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Cat Vaccinations

Starting as a kitten, your pet needs vaccines to keep them healthy and happy.  Between six to eight weeks old your kitten will start its kitten vaccines and will receive boosters every 4 weeks until they are 16 weeks old. These booster vaccines ensure that your kitten has the immunity needed to fight off common infectious diseases among cats.

The following is a brief description of each of the diseases that we recommend vaccinating  for, how it is transmitted and the signs of disease.

 Feline Panleukopenia

Panleukopenia is a highly contagious virus that destroys certain cells in bone marrow, lymph tissue, intestines and brain.

  • Transmission: Transmitted by saliva, mucus and other secretions of acutely ill cats.
  • Signs: High fever, vomiting, dehydration

 Feline Viral Rhinotracheitis

This virus causes nearly half of all upper respiratory diseases in cats.

  • Transmission:  Transmitted by coughing and sneezing from an infected cat.
  • Signs: Sneezing, runny nose, watery eyes and fever

 Feline Calicivirus

This virus is the major cause of upper respiratory infections, often along with rhinotracheitis.

  • Transmission: Transmitted by droplets coughed and sneezed from an infected cat.
  • Signs: Oral ulcers, limping, drooling, sneezing, fever, pneumonia.


Feline Leukemia

This virus causes malignant tumors and anemia . It suppresses the immune system leaving cats vulnerable to other diseases.

  • Transmission: transmitted in saliva
  • Signs: Early stage Leukemia is rarely detected.


This virus is an acute vial brain disease that can infect any mammal but cats are the most commonly reported domesticated animal with rabies.

  • Transmission: Transmitted via a bite by a rabid animal  ( Skunk, racoon, or bat)
  • Signs: Sudden significant change in behavior ( irritability, aggression, fear) Unexplained paralysis.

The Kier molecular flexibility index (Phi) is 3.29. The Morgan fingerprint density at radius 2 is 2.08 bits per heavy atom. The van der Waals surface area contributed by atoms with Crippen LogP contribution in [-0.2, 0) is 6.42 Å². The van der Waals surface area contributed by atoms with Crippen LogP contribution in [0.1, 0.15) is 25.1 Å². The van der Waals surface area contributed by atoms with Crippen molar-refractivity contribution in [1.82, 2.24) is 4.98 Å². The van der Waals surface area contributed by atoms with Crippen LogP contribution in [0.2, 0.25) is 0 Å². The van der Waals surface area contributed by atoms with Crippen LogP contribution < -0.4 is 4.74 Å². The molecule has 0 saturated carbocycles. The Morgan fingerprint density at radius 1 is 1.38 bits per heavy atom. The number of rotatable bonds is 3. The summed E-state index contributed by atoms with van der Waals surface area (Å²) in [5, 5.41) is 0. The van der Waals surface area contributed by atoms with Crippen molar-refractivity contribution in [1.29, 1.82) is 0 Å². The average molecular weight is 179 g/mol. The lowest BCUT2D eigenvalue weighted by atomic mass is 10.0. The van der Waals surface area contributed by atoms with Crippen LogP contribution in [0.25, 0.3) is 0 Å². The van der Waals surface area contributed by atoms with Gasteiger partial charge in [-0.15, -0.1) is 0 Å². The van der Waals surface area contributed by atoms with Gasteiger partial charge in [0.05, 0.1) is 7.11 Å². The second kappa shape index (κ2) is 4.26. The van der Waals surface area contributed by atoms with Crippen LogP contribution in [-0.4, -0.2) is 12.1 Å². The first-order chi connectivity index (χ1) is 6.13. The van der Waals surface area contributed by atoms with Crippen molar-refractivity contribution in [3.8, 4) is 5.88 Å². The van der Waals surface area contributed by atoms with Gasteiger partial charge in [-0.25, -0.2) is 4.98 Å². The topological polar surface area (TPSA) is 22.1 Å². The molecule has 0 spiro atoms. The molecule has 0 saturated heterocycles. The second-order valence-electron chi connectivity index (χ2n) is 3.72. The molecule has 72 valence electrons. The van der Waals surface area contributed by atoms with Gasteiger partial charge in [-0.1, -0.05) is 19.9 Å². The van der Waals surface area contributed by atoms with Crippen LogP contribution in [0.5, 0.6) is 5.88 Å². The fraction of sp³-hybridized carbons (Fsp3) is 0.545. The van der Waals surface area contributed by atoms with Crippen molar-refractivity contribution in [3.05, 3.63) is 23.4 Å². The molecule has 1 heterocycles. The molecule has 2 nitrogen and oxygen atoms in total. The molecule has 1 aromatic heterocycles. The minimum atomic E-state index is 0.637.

Now a short little break for your entertainment pleasure!

Risks  Associated with Vaccines

Immunizations mildly stimulate the cats immune system in order to protect the body from the infectious disease.  This can sometimes create mild symptoms from soreness at the injection site to fever and allergic reactions.

Symptoms of a Vaccine Reaction:

Most cats show no ill effect from vaccination. Vaccine reactions are usually minor and short-lived. Clinical signs include:

  • Fever
  • Sluggishness
  • Loss of appetite
  • Vomiting
  • Diarrhea
  • Swelling and redness around the injection site
  • Lameness

If your pet shows any signs of these reactions after it’s vaccines, please call us immediately.



                                                                             ALBERT AND HIS TWIN ISSAC                                                                              ARE STILL FOR ADOPTION


Last week’s question was :

How often can female cats go into heat during breeding season?



And the winner is:



And this week’s question is :

When should kittens start getting vaccines ?


Please leave a comment to this blog with your answer or send us the answer via e mail to by noon on Friday  to be eligible to win the weekly prize.

** Please note , you can win more than once and you can win consecutive weeks , so keep on answering the questions! You DO NOT  have to be a client of Rockdale Animal Hospital to enter or win.




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